Co-Working Space

September 30, 2016

Not long ago entrepreneurs, startups, and other small businesses were faced with the challenge of working from home or a local coffee shop as dedicated office space was too large, expensive, and/or required a long term commitment. Executive office companies such as Regus came about to fill a need for these users by master-leasing a large amount of office space and providing small suites or individual offices with flexible terms. They often have shared amenities and resources of a fully operating office such as conference rooms, break rooms, and even a receptionist at essentially an all-inclusive rate.  While some of these companies require yearly terms others provide ultimate flexibility with monthly, daily, or even hourly rates.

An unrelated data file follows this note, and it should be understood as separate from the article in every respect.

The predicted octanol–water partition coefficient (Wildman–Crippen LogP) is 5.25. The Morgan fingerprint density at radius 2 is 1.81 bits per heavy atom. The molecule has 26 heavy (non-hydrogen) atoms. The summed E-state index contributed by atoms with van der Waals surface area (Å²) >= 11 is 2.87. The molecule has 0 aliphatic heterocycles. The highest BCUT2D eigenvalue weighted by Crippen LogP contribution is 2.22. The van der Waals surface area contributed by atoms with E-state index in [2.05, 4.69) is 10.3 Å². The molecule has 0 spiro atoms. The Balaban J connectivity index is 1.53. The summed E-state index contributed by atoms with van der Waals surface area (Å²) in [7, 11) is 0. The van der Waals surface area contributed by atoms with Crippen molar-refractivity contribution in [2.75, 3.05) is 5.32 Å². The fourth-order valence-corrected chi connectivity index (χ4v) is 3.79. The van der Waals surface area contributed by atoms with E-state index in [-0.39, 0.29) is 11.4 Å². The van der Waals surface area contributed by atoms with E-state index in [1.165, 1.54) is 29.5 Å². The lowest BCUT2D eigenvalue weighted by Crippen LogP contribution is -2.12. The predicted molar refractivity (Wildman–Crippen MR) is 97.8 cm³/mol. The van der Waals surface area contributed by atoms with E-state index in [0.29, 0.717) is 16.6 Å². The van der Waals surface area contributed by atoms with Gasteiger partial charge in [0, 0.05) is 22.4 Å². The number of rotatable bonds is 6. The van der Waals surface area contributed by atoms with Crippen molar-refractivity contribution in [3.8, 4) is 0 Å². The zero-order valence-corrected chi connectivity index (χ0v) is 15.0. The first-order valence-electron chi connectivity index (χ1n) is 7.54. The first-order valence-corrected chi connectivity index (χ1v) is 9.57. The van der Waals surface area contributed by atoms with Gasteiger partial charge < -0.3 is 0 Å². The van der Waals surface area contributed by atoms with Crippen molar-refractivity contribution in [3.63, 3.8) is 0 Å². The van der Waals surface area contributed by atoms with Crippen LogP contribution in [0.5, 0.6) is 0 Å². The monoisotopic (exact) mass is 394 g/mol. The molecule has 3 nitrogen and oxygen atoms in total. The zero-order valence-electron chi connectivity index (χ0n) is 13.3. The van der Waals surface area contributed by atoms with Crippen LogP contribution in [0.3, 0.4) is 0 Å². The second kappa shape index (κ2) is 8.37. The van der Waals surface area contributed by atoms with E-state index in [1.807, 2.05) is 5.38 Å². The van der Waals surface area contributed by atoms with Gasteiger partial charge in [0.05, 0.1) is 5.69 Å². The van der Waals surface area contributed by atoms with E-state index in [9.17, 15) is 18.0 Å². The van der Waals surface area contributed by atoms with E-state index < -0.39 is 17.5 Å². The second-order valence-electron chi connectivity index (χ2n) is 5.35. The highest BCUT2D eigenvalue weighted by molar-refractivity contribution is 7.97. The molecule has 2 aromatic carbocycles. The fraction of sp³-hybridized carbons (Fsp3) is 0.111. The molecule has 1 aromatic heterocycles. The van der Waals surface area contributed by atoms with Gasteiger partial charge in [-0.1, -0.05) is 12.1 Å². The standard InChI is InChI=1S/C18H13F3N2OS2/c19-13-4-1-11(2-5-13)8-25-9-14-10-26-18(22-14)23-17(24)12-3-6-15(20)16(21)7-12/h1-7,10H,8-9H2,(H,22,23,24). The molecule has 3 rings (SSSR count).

The general office market has seen a shift from spaces heavily built out with private offices to more open floor plans allowing employees to be more collaborate.  The co-working model has embraced this trend to accommodate the growing number of entrepreneurs, startups, and freelancers in the workforce, especially within the tech and creative industries. These spaces allow small tenants to make connections with synergistic users and work together to grow their respective businesses in a community environment.   The number of co-working companies and spaces has increased dramatically over the past couple of years.  One of the faster growing co-working brands, WeWork, has over 100 locations and has expanded into 18 markets throughout the United States. Although they haven’t made it to Columbus at this point the city has more than 20 options ranging from large national providers to small incubators run by entrepreneurs themselves.  

 

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